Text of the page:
The Heygate estate used to have a sizeable public park (Elephant Park). The park enjoyed public open space designation in the council’s planning policy1.
In 2006 the council removed this designation on the basis that “The space principally addresses the needs of Heygate residents and following the demolition of the estate there will no longer be a need for this type of estate-based facility” 2. The park was eventually closed in 2011 amidst fierce opposition from local residents. It was subsequently divided in two, with one half leased to the neighbouring Delancey ‘Tribeca Square’ development to be used as a compound and the other half to Lend Lease for use as a box park & sales showroom.
According to a 2002 audit by planning consultant Michael Parkes, the Heygate estate used to comprise a total 24,195 square metres of public amenity open space.
Much fanfare has been made of Lend Lease’s plan to create central London’s largest park in more than 70 years’. However, according to Lend Lease’s planning application, the new park will be just 8,220 square metres in size - representing a net loss of more than two thirds of the site’s open amenity space. When probed during the Feb 2013 CPO public inquiry into the scheme, architect Ken Shuttleworth said the ‘largest park in 70 years’ claim is based in relation to the nearby Geraldine Harmsworth Park (Imperial War Museum), which received designation in 1934. We did a little research and found that the claim to being central London’s largest new park in 70 years is pure fiction and plainly ridiculous. In fact, it’s not even the largest new park in Southwark in 70 years - let alone central London: the following Southwark parks are all larger than the one proposed by Lend Lease (0.82H) and have all received open space designation since the Geraldine Harmsworth park was opened in 1934:
*Potter's Field 1.35H *Mint Street Park .92H *Leathermarket Gardens 1.15H *Tabard Gardens 1.75H *Dickens Fields 1.20H
The planning application documents also show that the Heygate’s new park will be just 42m wide (around the same width as New Kent rd), overshadowed by 12-30 storey buildings and hemmed in by a new road servicing the development’s 616 new car-parking spaces:
This is a real kick in the teeth for local residents who can remember the promises of the original regeneration plans. These proposed a sizeable public park and public open space on the site of the Heygate as can be seen from the original masterplan illustrations:
Furthermore, the remaining green spaces on the development will consist of ‘raised courtyards’ enclosed between clusters of blocks, which will have zero public access:
But what is even more disconcerting is that the planning application’s ‘Estate Management Strategy’ statement states that the new park - and indeed the entire footprint of the development - is going to be privately owned and privately managed:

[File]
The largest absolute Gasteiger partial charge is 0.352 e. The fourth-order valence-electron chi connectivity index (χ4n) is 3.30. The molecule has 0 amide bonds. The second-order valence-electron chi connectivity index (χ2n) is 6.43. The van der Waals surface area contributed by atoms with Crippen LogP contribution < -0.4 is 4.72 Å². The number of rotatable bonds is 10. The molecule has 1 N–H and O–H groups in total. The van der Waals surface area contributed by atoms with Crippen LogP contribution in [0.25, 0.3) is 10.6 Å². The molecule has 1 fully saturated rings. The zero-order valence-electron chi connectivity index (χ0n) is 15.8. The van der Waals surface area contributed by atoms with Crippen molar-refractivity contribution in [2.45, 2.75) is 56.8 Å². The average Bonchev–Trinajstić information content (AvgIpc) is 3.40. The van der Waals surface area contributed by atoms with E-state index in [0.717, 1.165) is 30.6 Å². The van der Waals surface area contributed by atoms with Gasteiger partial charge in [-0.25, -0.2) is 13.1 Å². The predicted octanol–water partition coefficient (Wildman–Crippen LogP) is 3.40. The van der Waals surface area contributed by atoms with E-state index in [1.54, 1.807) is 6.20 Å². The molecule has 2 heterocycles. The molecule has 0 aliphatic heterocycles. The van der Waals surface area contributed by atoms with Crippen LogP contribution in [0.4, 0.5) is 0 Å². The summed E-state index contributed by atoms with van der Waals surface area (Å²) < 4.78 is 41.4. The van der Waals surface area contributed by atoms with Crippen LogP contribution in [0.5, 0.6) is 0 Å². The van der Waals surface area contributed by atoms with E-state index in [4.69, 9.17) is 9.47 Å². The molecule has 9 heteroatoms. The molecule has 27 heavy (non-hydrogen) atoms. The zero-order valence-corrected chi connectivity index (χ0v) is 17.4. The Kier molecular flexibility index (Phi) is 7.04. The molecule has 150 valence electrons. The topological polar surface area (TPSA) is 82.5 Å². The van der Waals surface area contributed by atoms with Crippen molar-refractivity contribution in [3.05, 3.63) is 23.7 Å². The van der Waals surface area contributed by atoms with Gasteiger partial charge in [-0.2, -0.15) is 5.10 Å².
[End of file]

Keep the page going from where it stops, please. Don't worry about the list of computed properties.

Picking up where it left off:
“The long term regeneration vision is founded on the core principles of place making and central to this is the effective management of the spaces around Plots in addition to effective Plot and building management.” (para. 10)
“It is likely that an umbrella Estate Management Company (EMC) will be created, with separate Plot Management Companies responsible for managing each Plot sitting under it. Each Plot will have its own Plot Management Company (PMC). Each PMC will be controlled by the leasehold owners of the new homes, the Registered Provider and the leasehold owners of the retail spaces within the Plot.” (para. 2.2)
“The Estate Management Company (EMC) will hold the land on a long leasehold basis from Lend Lease. The Estate Management Company shall be controlled by a main board of directors responsible for managing the company.” (para. 4)
The Estate Management Strategy appears to have quite clear ideas of how the behaviour of its residents will be monitored and controlled:
“Anti‐Social Behaviour Policy - The principles set out in the Anti‐Social Behaviour Policy will lay out common standards for the delivery of effective anti‐social behaviour services across the Estate, the Plots and as part of tenancy and leasehold management.” (para. 7.5)
“Security - The EMC and PMCs will have a key role in linking with local agencies, in particular the police, Southwark’s Anti‐Social Behaviour (ASB) services and the town centre security team and the local Community Safety teams.” (para. 8.2)
Further reference to the proposed privatisation of the space is found in the Master Regeneration Plan: “To ensure that the high quality external environment is maintained the completed site will be managed by its own security, maintenance and cleaning service.” (para. 2.8)
We have been campaigning in vain to have what little open space there is in the new development formally adopted by the council. Unfortunately it looks like the new ‘Elephant Park’ is going to be yet another addition to London’s growing list of POPAS (Privately Owned Publicly Accessible Spaces).